March 18, 2019 at 12:26 am

      Metsense: “Maybe it’s time to explore signing Dallas Keuchel.”

      That’s some good sense!

  4. TexasGusCC
    March 18, 2019 at 12:52 am

    Chris, like Brian, I also don’t know how I feel about Matz. He has way too many holes in his game for a guy that is in his fifth pro season. Can’t hold runners, inconsistent release and results, the sulking annoys me, and if he gets hurt tomorrow no one would bat an eye. But when he’s got it together, he’s solid. I have to give him more rope seeing that this is only spring training and if he can learn something about himself now that would help him in April and beyond, then it’s worth it.

    Metsense, Keuchel isn’t budging from his demands and Boras yesterday compared him to Kyle Lohse, who held out for his deal, got it on March 25th, and then got hurt in the early going. Boras won’t mention that last part however. Too, Lohse had lost his stuff and no one wanted to give him a third year until the Brewers went 3/$33. For the money Keuchel wants, I’d much rather have Kimbrel.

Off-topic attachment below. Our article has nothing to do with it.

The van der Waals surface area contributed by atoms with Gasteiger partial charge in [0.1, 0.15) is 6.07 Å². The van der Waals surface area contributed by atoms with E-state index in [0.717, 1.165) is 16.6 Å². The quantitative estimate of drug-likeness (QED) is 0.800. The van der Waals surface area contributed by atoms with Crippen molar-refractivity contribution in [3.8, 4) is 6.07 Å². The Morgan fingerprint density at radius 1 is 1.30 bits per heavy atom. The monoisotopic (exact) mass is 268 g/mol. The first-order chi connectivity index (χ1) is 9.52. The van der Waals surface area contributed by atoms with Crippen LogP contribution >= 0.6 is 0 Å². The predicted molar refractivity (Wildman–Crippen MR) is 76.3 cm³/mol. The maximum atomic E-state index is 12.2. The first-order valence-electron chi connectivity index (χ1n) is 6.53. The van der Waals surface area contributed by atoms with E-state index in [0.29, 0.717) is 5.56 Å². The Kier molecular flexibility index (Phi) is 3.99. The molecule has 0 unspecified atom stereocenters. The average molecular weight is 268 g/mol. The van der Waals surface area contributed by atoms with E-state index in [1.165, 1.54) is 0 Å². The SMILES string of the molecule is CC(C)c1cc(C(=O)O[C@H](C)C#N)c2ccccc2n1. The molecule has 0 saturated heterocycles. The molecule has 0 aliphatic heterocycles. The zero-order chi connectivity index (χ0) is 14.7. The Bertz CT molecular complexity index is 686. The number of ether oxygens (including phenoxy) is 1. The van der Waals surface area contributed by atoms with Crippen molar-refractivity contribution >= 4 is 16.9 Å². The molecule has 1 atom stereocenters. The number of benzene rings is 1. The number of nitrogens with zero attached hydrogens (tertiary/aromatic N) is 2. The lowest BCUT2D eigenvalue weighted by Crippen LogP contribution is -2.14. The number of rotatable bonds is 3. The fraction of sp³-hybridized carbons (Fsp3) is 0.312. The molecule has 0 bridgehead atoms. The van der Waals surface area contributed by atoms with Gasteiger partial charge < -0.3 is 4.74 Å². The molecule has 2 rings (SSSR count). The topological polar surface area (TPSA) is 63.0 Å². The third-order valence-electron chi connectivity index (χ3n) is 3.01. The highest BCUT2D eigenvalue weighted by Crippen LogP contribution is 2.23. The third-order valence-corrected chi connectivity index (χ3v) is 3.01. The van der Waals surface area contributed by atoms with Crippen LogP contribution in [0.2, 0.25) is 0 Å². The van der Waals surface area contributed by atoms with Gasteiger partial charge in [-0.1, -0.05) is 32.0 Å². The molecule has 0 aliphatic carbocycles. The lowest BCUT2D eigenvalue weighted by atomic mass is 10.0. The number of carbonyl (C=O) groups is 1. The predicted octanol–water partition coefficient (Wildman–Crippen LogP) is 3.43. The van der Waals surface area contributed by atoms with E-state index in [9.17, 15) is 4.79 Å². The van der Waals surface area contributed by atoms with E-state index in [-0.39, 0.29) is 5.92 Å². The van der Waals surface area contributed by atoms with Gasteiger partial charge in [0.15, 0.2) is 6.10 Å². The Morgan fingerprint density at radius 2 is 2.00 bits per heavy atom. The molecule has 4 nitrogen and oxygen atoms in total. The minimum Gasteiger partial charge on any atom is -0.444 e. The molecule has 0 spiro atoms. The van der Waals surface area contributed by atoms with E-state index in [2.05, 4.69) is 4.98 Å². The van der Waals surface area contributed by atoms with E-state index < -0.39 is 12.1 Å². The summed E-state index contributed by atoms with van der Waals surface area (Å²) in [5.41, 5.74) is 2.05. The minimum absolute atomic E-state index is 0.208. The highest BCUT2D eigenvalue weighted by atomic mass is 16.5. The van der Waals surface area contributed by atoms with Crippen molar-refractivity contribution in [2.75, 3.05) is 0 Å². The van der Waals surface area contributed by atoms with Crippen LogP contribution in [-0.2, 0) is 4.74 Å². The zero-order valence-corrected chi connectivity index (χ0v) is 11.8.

5. March 18, 2019 at 8:54 am

    Matz is “The Girl with the Curl”…. he’s irresistable at first glance. Something is missing…maybe it’s “as easy” a diagnosis as concentration and excecution. Maybe it’s something harder to grasp—all of the components that comprise “Game Sense”.

    His 93-95 Lefty Stuff seemed to translate early on…interrupted by aches and injury. My guess is that he’s avoiding pain and chronic pain and certain pitches. The velocity seems similar, but the hitters look very comfortable. Hitter Comfort is much more important than the Radar Gun.

    • MattyMets
      March 18, 2019 at 9:25 am

      Eraff, I think that’s especially true if lefties. Look back at the 80s Mets. Ojeda and Fernandez were not the hardest throwers. Ojeda mixes pitches and kept the ball low. Fernandez moves the ball around a lot but avoided the meat of the plate. Matz has good stuff and a nice repertoire but he leaves too many pitches over the middle.